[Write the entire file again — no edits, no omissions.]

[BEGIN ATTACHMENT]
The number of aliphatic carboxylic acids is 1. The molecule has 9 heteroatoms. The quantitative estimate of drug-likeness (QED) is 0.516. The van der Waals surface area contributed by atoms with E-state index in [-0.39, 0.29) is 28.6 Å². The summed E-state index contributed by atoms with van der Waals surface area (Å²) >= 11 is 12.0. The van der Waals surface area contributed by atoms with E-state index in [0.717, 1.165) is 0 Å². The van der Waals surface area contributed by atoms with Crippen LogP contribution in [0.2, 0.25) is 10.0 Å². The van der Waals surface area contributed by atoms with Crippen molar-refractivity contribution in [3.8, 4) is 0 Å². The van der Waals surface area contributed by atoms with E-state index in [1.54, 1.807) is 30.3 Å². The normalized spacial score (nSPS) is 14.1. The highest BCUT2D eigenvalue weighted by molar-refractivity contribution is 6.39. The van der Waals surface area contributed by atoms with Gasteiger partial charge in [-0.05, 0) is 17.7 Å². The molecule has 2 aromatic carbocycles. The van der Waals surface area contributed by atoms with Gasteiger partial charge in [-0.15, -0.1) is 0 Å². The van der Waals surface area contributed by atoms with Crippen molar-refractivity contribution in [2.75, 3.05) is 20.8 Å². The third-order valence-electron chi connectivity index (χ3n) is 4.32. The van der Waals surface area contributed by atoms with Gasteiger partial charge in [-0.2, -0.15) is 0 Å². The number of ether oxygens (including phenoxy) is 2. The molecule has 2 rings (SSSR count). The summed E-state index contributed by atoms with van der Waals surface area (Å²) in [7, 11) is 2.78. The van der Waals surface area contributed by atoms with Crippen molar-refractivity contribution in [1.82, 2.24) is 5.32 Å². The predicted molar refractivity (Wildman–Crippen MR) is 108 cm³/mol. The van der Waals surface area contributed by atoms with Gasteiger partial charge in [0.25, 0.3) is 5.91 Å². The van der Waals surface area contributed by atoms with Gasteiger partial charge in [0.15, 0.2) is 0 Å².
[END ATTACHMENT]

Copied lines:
The number of aliphatic carboxylic acids is 1. The molecule has 9 heteroatoms. The quantitative estimate of drug-likeness (QED) is 0.516. The van der Waals surface area contributed by atoms with E-state index in [-0.39, 0.29) is 28.6 Å². The summed E-state index contributed by atoms with van der Waals surface area (Å²) >= 11 is 12.0. The van der Waals surface area contributed by atoms with E-state index in [0.717, 1.165) is 0 Å². The van der Waals surface area contributed by atoms with Crippen LogP contribution in [0.2, 0.25) is 10.0 Å². The van der Waals surface area contributed by atoms with Crippen molar-refractivity contribution in [3.8, 4) is 0 Å². The van der Waals surface area contributed by atoms with E-state index in [1.54, 1.807) is 30.3 Å². The normalized spacial score (nSPS) is 14.1. The highest BCUT2D eigenvalue weighted by molar-refractivity contribution is 6.39. The van der Waals surface area contributed by atoms with Gasteiger partial charge in [-0.05, 0) is 17.7 Å². The molecule has 2 aromatic carbocycles. The van der Waals surface area contributed by atoms with Gasteiger partial charge in [-0.15, -0.1) is 0 Å². The van der Waals surface area contributed by atoms with Crippen molar-refractivity contribution in [2.75, 3.05) is 20.8 Å². The third-order valence-electron chi connectivity index (χ3n) is 4.32. The van der Waals surface area contributed by atoms with Gasteiger partial charge in [-0.2, -0.15) is 0 Å². The number of ether oxygens (including phenoxy) is 2. The molecule has 2 rings (SSSR count). The summed E-state index contributed by atoms with van der Waals surface area (Å²) in [7, 11) is 2.78. The van der Waals surface area contributed by atoms with Crippen molar-refractivity contribution in [1.82, 2.24) is 5.32 Å². The predicted molar refractivity (Wildman–Crippen MR) is 108 cm³/mol. The van der Waals surface area contributed by atoms with Gasteiger partial charge in [0.25, 0.3) is 5.91 Å². The van der Waals surface area contributed by atoms with Gasteiger partial charge in [0.15, 0.2) is 0 Å².